Billionaire Mark Cuban wants us to believe that the $85.4 billion merger between AT&T and Time Warner will, get this, lead to “more competition.”
Cuban, who has appeared in ads for AT&T (although he says he’s no longer paid by them), argued to TechCrunch that Google, Amazon, and Facebook are “dominating digital content” while “AT&T and Time Warner lag way behind.” In addition, he claims that entertainment properties owned by Time Warner, like HBO and Warner Brothers, deserve a chance to more efficiently develop their online content. “Traditional content needs help transitioning to compete with app-driven content,” he argued.
This position puts Cuban at odds with presidential candidates Hillary Clinton and Donald Trump, both of whom have expressed disapproval of the merger. “AT&T is buying Time Warner and thus CNN, a deal we will not approve in my administration because it's too much concentration of power in the hands of too few," Trump told a rally on Sunday. Clinton campaign spokesman Brian Fallon called for careful regulation, arguing “in general, we think that marketplace competition is a good and healthy thing for consumers and so there’s a number of questions and concerns that arise in that vein about this announced deal but there’s still a lot of information that needs to come out before, before any conclusions should be reached. Certainly, [Clinton] thinks that regulators should scrutinize it closely.”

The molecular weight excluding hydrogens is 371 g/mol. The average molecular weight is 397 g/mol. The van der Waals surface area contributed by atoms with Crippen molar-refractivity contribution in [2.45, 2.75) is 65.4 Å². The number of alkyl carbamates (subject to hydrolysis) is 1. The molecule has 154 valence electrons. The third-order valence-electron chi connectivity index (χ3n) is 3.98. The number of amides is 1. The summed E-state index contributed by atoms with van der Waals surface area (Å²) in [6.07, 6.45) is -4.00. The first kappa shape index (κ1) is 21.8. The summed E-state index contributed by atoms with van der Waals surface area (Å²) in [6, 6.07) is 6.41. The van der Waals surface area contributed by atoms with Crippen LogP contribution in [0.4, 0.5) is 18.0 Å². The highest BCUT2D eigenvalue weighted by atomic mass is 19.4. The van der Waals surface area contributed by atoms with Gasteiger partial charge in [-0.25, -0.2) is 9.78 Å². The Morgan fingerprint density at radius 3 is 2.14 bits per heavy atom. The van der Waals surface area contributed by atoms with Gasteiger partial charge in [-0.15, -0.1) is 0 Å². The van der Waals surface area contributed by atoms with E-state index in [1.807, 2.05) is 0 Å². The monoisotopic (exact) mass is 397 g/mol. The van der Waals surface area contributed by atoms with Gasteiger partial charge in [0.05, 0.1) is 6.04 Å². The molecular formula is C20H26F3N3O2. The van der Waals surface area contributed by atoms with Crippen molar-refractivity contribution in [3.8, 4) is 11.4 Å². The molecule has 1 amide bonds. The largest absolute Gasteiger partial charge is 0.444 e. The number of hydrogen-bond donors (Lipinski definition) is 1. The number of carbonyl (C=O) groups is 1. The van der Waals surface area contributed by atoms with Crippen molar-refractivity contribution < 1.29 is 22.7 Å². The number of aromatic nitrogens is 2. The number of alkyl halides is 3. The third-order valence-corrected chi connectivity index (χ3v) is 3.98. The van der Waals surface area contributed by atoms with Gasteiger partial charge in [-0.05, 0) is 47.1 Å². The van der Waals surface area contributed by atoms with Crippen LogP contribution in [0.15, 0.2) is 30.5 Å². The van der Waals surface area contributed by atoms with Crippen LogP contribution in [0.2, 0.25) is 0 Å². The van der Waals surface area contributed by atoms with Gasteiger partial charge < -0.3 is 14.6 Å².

In the interview, Cuban expressed hope that the merger would be approved by regulators. That wish may be granted, as Reuters reported earlier today that Time Warner only owns one broadcast station (WPCH-TV in Atlanta) that is FCC regulated, which means they could bypass FCC oversight altogether if they sell that. While it’s unknown whether Cuban was aware of this, his reasoning to TechCrunch was that the merger between AT&T and Time Warner “isn’t as impactful” as Facebook’s purchases of Whatsapp or Instagram (which compete with Cuban’s own messaging service, Dust).
Cuban would know a thing or two about media mergers, since he become a billionaire in the late 1990s after his company Broadcast.com was purchased by Yahoo! for $1.7 billion in stock.